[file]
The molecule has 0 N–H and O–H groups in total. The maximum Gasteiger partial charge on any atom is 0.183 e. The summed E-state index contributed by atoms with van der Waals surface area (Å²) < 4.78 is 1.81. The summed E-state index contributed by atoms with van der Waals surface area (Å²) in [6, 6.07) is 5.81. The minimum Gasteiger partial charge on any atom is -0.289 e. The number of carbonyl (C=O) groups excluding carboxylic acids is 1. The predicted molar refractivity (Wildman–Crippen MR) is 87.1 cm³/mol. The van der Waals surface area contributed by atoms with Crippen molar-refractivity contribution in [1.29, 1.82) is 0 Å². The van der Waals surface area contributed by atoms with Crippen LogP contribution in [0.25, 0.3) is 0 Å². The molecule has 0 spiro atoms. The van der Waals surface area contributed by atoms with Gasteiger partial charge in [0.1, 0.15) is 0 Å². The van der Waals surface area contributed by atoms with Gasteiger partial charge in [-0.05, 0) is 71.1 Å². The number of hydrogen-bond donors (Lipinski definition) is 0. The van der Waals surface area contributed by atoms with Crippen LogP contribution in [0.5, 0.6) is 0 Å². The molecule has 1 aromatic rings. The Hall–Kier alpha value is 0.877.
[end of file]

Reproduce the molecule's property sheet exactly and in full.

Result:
The molecule has 0 N–H and O–H groups in total. The maximum Gasteiger partial charge on any atom is 0.183 e. The summed E-state index contributed by atoms with van der Waals surface area (Å²) < 4.78 is 1.81. The summed E-state index contributed by atoms with van der Waals surface area (Å²) in [6, 6.07) is 5.81. The minimum Gasteiger partial charge on any atom is -0.289 e. The number of carbonyl (C=O) groups excluding carboxylic acids is 1. The predicted molar refractivity (Wildman–Crippen MR) is 87.1 cm³/mol. The van der Waals surface area contributed by atoms with Crippen molar-refractivity contribution in [1.29, 1.82) is 0 Å². The van der Waals surface area contributed by atoms with Crippen LogP contribution in [0.25, 0.3) is 0 Å². The molecule has 0 spiro atoms. The van der Waals surface area contributed by atoms with Gasteiger partial charge in [0.1, 0.15) is 0 Å². The van der Waals surface area contributed by atoms with Gasteiger partial charge in [-0.05, 0) is 71.1 Å². The number of hydrogen-bond donors (Lipinski definition) is 0. The van der Waals surface area contributed by atoms with Crippen LogP contribution in [0.5, 0.6) is 0 Å². The molecule has 1 aromatic rings. The Hall–Kier alpha value is 0.877.